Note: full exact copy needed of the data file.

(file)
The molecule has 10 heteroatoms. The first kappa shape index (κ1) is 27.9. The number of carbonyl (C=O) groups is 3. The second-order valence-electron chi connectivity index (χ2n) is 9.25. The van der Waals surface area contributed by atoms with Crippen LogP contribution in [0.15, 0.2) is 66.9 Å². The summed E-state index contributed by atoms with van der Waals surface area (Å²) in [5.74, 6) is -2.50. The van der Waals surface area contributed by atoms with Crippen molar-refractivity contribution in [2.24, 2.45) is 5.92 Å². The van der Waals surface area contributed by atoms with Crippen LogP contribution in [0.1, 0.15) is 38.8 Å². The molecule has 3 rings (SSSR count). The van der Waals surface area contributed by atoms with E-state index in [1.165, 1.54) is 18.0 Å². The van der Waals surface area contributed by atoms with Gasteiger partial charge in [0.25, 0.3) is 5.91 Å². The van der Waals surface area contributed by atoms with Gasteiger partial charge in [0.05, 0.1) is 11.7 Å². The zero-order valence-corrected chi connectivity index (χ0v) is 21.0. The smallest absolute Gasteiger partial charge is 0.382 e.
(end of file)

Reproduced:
The molecule has 10 heteroatoms. The first kappa shape index (κ1) is 27.9. The number of carbonyl (C=O) groups is 3. The second-order valence-electron chi connectivity index (χ2n) is 9.25. The van der Waals surface area contributed by atoms with Crippen LogP contribution in [0.15, 0.2) is 66.9 Å². The summed E-state index contributed by atoms with van der Waals surface area (Å²) in [5.74, 6) is -2.50. The van der Waals surface area contributed by atoms with Crippen molar-refractivity contribution in [2.24, 2.45) is 5.92 Å². The van der Waals surface area contributed by atoms with Crippen LogP contribution in [0.1, 0.15) is 38.8 Å². The molecule has 3 rings (SSSR count). The van der Waals surface area contributed by atoms with E-state index in [1.165, 1.54) is 18.0 Å². The van der Waals surface area contributed by atoms with Gasteiger partial charge in [0.25, 0.3) is 5.91 Å². The van der Waals surface area contributed by atoms with Gasteiger partial charge in [0.05, 0.1) is 11.7 Å². The zero-order valence-corrected chi connectivity index (χ0v) is 21.0. The smallest absolute Gasteiger partial charge is 0.382 e.